I will tell you a secret. If you ask a bookseller about a novel and they say, “It’s really funny,” you needn’t read that book. It’s bookseller-speak for “this book has little else going for it,” the literary equivalent of a good personality. Same goes for “I’ve heard good things,” “People really like it,” and “It’s been popular with book clubs.” At least, these were my code words for mediocre books during my 10 years as a bookseller.
On the rare occasion that literary fiction is deeply moving and hysterically funny (Skippy Dies), I find myself leaving the funny part out of my description, or saving it for last, once I have convinced someone of the book’s extreme literary merit. “It’s also really funny,” I say, hastening to add, “but mostly it’s just really moving and wise.”
Of course, in the case of non-fiction, “it’s really funny” is high praise, a sure way to sell a book. Such are the vagaries of bookselling.
What I’m saying is that when I got a copy of Where’d You Go, Bernadette I set it aside. Funny books are not for me, you see, because I’ve read War and Peace three times, and the publicity for Bernadette is adamant about how funny it is. Its author, Maria Semple, has written for Arrested Development and Mad About You, and this is her second book. I turn to TV and movies for comedy and romance and reserve my reading for deep sad people like Per Petterson.
I eventually did pick up Bernadette because a few trusted reviewers had told me it had its merits and because I was tired of reading about young British men losing their virginity between the wars, which is another story. Lo and behold, Where’d You Go, Bernadette is really, really funny, and not in the usual way that suggests the author is trying to be funny to cover up their deficiencies in plot or styling. As it turns out, Maria Semple is both a good writer and a funny writer, but she prefers to be the latter.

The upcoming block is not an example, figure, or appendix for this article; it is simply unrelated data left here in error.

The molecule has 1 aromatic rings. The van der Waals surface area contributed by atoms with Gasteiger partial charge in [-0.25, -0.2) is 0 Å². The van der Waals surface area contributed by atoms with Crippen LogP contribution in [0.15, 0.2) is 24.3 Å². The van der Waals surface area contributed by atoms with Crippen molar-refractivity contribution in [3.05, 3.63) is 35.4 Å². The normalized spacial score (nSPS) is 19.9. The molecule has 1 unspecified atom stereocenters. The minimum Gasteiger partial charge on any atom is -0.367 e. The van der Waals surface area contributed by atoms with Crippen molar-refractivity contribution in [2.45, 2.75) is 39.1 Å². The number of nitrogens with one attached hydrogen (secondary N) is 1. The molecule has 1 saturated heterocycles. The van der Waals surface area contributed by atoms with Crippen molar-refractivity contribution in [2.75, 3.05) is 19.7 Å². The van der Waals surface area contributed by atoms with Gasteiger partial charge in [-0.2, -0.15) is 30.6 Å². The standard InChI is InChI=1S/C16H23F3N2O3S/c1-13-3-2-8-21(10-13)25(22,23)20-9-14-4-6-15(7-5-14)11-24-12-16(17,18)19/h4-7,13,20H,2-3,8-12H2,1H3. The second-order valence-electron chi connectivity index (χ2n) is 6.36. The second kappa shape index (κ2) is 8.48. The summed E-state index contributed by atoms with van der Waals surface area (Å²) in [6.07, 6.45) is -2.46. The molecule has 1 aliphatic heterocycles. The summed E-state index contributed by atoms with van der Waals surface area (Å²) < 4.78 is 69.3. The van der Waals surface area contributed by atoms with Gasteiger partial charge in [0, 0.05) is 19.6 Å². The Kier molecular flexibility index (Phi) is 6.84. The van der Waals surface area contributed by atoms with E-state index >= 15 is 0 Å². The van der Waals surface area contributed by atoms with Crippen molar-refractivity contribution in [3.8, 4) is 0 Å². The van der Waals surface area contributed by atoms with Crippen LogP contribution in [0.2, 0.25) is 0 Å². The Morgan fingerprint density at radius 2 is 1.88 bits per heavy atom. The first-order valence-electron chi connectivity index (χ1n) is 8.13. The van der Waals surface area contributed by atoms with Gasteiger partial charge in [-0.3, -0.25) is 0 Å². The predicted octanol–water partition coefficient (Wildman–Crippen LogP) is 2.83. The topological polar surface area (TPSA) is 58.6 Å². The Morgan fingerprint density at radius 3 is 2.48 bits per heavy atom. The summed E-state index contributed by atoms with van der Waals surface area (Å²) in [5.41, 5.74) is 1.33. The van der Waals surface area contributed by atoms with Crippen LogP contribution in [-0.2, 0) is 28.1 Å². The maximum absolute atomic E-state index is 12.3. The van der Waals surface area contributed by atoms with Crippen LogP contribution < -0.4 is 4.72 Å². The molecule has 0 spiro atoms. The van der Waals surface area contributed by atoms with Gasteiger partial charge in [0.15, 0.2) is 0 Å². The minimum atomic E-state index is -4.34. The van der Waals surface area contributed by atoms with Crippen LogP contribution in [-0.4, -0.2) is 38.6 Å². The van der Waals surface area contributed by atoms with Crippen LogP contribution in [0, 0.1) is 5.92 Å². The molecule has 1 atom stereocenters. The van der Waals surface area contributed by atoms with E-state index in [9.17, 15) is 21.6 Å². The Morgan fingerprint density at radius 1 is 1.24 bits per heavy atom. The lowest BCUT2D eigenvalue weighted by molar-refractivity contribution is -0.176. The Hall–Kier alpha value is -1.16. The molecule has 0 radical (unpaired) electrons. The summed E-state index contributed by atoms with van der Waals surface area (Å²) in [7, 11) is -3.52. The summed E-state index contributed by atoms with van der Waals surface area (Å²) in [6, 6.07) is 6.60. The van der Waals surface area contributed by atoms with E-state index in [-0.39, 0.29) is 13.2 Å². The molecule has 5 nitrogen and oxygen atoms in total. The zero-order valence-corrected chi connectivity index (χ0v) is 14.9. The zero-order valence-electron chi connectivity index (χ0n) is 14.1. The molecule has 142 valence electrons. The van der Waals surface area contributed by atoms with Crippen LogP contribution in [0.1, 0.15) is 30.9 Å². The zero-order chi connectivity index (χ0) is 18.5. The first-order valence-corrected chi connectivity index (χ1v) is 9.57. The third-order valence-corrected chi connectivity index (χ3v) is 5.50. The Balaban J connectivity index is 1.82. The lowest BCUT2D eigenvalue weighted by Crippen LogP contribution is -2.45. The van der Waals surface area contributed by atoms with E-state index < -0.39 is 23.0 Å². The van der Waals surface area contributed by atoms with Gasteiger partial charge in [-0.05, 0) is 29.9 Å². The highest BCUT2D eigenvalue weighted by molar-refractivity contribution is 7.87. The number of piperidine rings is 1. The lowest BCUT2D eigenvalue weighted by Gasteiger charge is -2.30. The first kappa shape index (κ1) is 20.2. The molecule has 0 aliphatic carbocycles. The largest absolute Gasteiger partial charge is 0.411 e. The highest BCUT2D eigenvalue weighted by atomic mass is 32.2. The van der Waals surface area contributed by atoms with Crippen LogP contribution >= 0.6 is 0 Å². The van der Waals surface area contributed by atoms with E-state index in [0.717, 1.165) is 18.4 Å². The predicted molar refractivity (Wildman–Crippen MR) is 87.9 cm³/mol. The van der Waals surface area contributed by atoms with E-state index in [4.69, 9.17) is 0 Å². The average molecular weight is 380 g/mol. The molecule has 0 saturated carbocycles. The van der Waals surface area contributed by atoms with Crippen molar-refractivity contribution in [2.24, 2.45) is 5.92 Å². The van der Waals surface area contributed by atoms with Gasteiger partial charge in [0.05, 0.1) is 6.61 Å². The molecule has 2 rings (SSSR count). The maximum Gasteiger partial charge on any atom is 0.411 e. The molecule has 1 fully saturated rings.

It may be those TV instincts — which, for better or worse, I was endlessly picking out in her work — but given the choice Semple will almost always make a scene ridiculous. The book as a whole is, intentionally, a farce.
Elgin Branch and his wife Bernadette Fox live in Seattle with their fifteen-year-old daughter, Bee. Elgin heads up a classified robotics division at Microsoft. Bernadette is a once-famous and revolutionary architect who hasn’t worked in years, and is going a little nuts. Bee is an ideal child. Over the course of three months, their lives fall apart, and the story is told through a collection of documents, mostly emails, between the characters.